Maybe he meant something more like “You can only reject someone who’s actually there to be rejected, therefore I can’t reject a nonexistent God”. (That seems like a truism to me.) There’s a typical fundamentalist claim “By not believing in God, you are actively rejecting him”. He may have been defending himself against that I suppose, on the wildly erroneous assumption that I think that way. If that was it, it’s not surprising I missed it: the claim is so completely outside the way I think that it would never occur to me that someone thought I was saying it. Fundamentalists do seem to think that accepting or rejecting God equates to accepting or rejecting a set of beliefs though, so he’s likely to have encountered it.

      But I’m still not sure either of those explains things, because I’m pretty sure he did include existence and say “I don’t reject God’s existence. I reject belief in God”. I don’t really see what “rejecting God’s existence” can mean other than rejecting the belief that God exists.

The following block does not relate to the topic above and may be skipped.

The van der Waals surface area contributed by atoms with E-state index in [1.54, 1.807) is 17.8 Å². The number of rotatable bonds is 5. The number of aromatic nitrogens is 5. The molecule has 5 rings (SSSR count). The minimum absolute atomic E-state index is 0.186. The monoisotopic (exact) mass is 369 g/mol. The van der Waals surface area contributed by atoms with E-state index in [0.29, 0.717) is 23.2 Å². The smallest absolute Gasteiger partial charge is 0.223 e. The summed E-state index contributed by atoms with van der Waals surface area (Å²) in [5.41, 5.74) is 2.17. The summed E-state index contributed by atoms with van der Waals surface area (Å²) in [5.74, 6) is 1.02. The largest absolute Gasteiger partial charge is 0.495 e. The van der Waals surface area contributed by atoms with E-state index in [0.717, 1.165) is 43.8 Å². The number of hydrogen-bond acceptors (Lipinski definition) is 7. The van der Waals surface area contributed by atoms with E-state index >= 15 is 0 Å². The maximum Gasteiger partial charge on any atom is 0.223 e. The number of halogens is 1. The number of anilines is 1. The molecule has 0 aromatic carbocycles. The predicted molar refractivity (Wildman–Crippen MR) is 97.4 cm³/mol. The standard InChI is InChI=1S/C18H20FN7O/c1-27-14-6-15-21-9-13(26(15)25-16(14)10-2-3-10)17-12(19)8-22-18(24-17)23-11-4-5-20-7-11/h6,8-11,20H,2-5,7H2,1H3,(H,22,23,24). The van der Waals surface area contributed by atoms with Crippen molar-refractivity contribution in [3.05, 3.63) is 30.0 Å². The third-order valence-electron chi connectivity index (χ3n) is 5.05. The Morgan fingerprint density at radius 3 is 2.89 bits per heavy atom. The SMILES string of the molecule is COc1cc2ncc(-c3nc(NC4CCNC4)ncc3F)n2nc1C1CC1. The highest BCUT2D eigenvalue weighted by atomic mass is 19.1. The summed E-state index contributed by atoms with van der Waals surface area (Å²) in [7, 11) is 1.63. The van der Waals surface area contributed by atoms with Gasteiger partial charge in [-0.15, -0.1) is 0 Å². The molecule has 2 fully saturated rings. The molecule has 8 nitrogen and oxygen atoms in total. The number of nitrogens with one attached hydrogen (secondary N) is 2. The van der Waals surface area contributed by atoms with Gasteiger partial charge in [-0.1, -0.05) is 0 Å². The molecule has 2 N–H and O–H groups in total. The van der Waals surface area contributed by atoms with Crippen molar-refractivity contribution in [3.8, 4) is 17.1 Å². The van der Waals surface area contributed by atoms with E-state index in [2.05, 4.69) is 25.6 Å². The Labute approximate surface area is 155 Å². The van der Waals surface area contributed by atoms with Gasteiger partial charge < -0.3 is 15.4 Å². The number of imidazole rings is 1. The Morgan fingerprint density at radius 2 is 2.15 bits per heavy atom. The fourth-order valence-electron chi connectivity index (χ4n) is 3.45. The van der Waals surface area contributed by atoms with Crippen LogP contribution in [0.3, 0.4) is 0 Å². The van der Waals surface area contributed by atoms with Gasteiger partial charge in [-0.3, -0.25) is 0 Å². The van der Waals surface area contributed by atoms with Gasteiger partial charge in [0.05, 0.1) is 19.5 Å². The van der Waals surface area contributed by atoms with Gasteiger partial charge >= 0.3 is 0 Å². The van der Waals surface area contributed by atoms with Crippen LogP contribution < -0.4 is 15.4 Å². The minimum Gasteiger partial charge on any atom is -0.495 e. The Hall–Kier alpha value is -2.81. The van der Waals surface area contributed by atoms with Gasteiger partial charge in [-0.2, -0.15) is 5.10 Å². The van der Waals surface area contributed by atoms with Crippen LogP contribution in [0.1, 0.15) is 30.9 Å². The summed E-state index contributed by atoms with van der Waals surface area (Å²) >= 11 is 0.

So I’m still puzzled.

  2. Andrew Mitchell

    Hmmm… Interesting. I can’t say that I understand it either. From what little I know I can state some things.

    I have a strong suspicion that you and he were not really sharing a common definition of god. Even among athiests there are different strengths of conviction based on what type (characteisrics) of deity is under discussion. You ce rtainly have different views of what it means to be a Christian.

    He may even be a theological noncongnitivist who believes all talk of gods to be meaningless.

    Personally I’d label myself as a negative explicit atheist. Many other athiests I come across on Twitter are probably positive explicit.

    I’ve found wikipedia helpful in getting some of this clearer in my own mind.

    • Could you explain positive explicit and negative explicit? They sound both interesting and helpful . . .

      I may simply be misremembering what he said, but I do know that what I’ve just described is the impression I got of his position. It’s also possible he was saying something like “God is an idea I’ve never had, so I have no need to discard it”.

  3. Andrew Mitchell

    I think wikipedia article on athiesm will do a better job at explaining than I. Check out:

    Particularly relevant is the “definitions and distinctions” section and, to a lesser extent, the “rationale” section.

    Let me know what you think.